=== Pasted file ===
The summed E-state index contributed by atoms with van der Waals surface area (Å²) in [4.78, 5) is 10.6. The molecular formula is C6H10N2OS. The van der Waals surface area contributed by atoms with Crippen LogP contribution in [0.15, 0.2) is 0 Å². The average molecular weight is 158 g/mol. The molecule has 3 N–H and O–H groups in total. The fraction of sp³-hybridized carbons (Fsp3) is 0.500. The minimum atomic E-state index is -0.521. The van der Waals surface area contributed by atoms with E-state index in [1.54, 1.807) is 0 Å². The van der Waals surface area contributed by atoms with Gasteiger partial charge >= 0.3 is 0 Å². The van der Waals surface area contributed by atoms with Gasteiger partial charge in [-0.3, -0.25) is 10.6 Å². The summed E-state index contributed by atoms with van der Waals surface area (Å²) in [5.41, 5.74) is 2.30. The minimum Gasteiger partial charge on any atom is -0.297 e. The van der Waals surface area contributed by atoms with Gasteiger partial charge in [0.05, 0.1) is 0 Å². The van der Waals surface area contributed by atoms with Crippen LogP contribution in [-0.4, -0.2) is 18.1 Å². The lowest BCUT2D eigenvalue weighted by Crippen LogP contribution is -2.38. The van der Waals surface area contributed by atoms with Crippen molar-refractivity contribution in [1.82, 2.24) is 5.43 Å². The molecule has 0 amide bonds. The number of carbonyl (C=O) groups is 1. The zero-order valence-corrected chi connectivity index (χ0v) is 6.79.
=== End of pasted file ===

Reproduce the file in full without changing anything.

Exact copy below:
The summed E-state index contributed by atoms with van der Waals surface area (Å²) in [4.78, 5) is 10.6. The molecular formula is C6H10N2OS. The van der Waals surface area contributed by atoms with Crippen LogP contribution in [0.15, 0.2) is 0 Å². The average molecular weight is 158 g/mol. The molecule has 3 N–H and O–H groups in total. The fraction of sp³-hybridized carbons (Fsp3) is 0.500. The minimum atomic E-state index is -0.521. The van der Waals surface area contributed by atoms with E-state index in [1.54, 1.807) is 0 Å². The van der Waals surface area contributed by atoms with Gasteiger partial charge >= 0.3 is 0 Å². The van der Waals surface area contributed by atoms with Gasteiger partial charge in [-0.3, -0.25) is 10.6 Å². The summed E-state index contributed by atoms with van der Waals surface area (Å²) in [5.41, 5.74) is 2.30. The minimum Gasteiger partial charge on any atom is -0.297 e. The van der Waals surface area contributed by atoms with Gasteiger partial charge in [0.05, 0.1) is 0 Å². The van der Waals surface area contributed by atoms with Crippen LogP contribution in [-0.4, -0.2) is 18.1 Å². The lowest BCUT2D eigenvalue weighted by Crippen LogP contribution is -2.38. The van der Waals surface area contributed by atoms with Crippen molar-refractivity contribution in [1.82, 2.24) is 5.43 Å². The molecule has 0 amide bonds. The number of carbonyl (C=O) groups is 1. The zero-order valence-corrected chi connectivity index (χ0v) is 6.79.